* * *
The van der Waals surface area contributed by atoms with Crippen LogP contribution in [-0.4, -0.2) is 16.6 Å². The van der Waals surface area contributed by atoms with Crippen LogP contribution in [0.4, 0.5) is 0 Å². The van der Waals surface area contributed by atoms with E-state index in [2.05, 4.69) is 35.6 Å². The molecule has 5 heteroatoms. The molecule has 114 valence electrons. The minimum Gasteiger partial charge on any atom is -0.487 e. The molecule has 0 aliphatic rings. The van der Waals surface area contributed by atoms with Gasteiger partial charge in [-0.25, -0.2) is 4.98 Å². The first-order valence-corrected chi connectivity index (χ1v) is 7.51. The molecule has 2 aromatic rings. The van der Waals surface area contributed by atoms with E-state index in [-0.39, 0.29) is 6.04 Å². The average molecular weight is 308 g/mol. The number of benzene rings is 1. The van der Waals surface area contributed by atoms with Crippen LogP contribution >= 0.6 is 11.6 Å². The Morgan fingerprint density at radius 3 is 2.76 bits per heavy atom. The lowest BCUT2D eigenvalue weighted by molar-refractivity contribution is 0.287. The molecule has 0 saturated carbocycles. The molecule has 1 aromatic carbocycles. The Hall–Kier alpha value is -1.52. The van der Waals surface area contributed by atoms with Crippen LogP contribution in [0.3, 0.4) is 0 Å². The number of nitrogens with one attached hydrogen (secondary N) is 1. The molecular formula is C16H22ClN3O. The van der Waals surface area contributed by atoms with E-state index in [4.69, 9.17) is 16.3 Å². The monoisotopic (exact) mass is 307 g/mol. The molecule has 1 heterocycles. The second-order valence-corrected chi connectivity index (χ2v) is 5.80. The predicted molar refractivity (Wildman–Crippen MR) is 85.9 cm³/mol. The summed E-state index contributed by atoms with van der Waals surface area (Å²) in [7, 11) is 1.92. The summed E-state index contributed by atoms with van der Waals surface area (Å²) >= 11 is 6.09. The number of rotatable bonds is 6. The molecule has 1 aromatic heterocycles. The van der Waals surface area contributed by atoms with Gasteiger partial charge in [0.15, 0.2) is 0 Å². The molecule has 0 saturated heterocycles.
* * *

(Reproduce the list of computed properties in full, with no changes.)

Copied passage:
The van der Waals surface area contributed by atoms with Crippen LogP contribution in [-0.4, -0.2) is 16.6 Å². The van der Waals surface area contributed by atoms with Crippen LogP contribution in [0.4, 0.5) is 0 Å². The van der Waals surface area contributed by atoms with E-state index in [2.05, 4.69) is 35.6 Å². The molecule has 5 heteroatoms. The molecule has 114 valence electrons. The minimum Gasteiger partial charge on any atom is -0.487 e. The molecule has 0 aliphatic rings. The van der Waals surface area contributed by atoms with Gasteiger partial charge in [-0.25, -0.2) is 4.98 Å². The first-order valence-corrected chi connectivity index (χ1v) is 7.51. The molecule has 2 aromatic rings. The van der Waals surface area contributed by atoms with E-state index in [-0.39, 0.29) is 6.04 Å². The average molecular weight is 308 g/mol. The number of benzene rings is 1. The van der Waals surface area contributed by atoms with Crippen LogP contribution >= 0.6 is 11.6 Å². The Morgan fingerprint density at radius 3 is 2.76 bits per heavy atom. The lowest BCUT2D eigenvalue weighted by molar-refractivity contribution is 0.287. The molecule has 0 saturated carbocycles. The molecule has 1 aromatic carbocycles. The Hall–Kier alpha value is -1.52. The van der Waals surface area contributed by atoms with Crippen LogP contribution in [0.3, 0.4) is 0 Å². The number of nitrogens with one attached hydrogen (secondary N) is 1. The molecular formula is C16H22ClN3O. The van der Waals surface area contributed by atoms with E-state index in [4.69, 9.17) is 16.3 Å². The monoisotopic (exact) mass is 307 g/mol. The molecule has 1 heterocycles. The second-order valence-corrected chi connectivity index (χ2v) is 5.80. The predicted molar refractivity (Wildman–Crippen MR) is 85.9 cm³/mol. The summed E-state index contributed by atoms with van der Waals surface area (Å²) in [7, 11) is 1.92. The summed E-state index contributed by atoms with van der Waals surface area (Å²) >= 11 is 6.09. The number of rotatable bonds is 6. The molecule has 1 aromatic heterocycles. The van der Waals surface area contributed by atoms with Gasteiger partial charge in [0.15, 0.2) is 0 Å². The molecule has 0 saturated heterocycles.